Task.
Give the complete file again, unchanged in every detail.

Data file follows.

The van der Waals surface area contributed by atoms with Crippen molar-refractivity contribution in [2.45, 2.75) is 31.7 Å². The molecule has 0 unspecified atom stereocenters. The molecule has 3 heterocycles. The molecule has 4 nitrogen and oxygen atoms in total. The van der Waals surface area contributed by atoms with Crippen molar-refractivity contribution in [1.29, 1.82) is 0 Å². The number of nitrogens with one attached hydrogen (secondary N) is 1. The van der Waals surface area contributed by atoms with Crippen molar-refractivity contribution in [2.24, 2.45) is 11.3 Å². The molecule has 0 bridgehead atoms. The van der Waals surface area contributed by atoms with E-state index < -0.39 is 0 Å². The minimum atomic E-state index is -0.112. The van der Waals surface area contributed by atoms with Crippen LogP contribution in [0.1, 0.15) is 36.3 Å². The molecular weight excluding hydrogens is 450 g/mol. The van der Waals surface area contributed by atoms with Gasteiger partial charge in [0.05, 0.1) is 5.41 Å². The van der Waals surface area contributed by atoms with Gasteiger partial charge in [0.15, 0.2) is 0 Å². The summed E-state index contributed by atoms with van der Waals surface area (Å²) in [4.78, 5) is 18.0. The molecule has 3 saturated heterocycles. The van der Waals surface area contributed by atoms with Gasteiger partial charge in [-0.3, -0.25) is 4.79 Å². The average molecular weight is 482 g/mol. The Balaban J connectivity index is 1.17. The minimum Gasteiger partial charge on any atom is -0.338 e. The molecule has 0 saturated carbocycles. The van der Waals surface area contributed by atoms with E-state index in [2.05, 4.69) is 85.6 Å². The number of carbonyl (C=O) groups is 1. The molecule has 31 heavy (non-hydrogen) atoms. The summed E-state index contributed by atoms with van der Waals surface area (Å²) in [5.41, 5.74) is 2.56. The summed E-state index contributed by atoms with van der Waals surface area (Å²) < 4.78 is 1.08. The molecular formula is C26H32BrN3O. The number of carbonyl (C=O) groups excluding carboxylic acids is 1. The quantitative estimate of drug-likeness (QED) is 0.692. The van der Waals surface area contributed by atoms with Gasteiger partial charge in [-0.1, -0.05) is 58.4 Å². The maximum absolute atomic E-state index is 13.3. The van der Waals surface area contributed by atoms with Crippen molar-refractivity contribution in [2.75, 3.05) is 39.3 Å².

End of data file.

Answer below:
The van der Waals surface area contributed by atoms with Crippen molar-refractivity contribution in [2.45, 2.75) is 31.7 Å². The molecule has 0 unspecified atom stereocenters. The molecule has 3 heterocycles. The molecule has 4 nitrogen and oxygen atoms in total. The van der Waals surface area contributed by atoms with Crippen molar-refractivity contribution in [1.29, 1.82) is 0 Å². The number of nitrogens with one attached hydrogen (secondary N) is 1. The van der Waals surface area contributed by atoms with Crippen molar-refractivity contribution in [2.24, 2.45) is 11.3 Å². The molecule has 0 bridgehead atoms. The van der Waals surface area contributed by atoms with E-state index < -0.39 is 0 Å². The minimum atomic E-state index is -0.112. The van der Waals surface area contributed by atoms with Crippen LogP contribution in [0.1, 0.15) is 36.3 Å². The molecular weight excluding hydrogens is 450 g/mol. The van der Waals surface area contributed by atoms with Gasteiger partial charge in [0.05, 0.1) is 5.41 Å². The van der Waals surface area contributed by atoms with Gasteiger partial charge in [0.15, 0.2) is 0 Å². The summed E-state index contributed by atoms with van der Waals surface area (Å²) in [4.78, 5) is 18.0. The molecule has 3 saturated heterocycles. The van der Waals surface area contributed by atoms with Gasteiger partial charge in [-0.3, -0.25) is 4.79 Å². The average molecular weight is 482 g/mol. The Balaban J connectivity index is 1.17. The minimum Gasteiger partial charge on any atom is -0.338 e. The molecule has 0 saturated carbocycles. The van der Waals surface area contributed by atoms with E-state index in [2.05, 4.69) is 85.6 Å². The number of carbonyl (C=O) groups is 1. The molecule has 31 heavy (non-hydrogen) atoms. The summed E-state index contributed by atoms with van der Waals surface area (Å²) in [5.41, 5.74) is 2.56. The summed E-state index contributed by atoms with van der Waals surface area (Å²) < 4.78 is 1.08. The molecular formula is C26H32BrN3O. The number of carbonyl (C=O) groups excluding carboxylic acids is 1. The quantitative estimate of drug-likeness (QED) is 0.692. The van der Waals surface area contributed by atoms with Gasteiger partial charge in [-0.1, -0.05) is 58.4 Å². The maximum absolute atomic E-state index is 13.3. The van der Waals surface area contributed by atoms with Crippen molar-refractivity contribution in [2.75, 3.05) is 39.3 Å².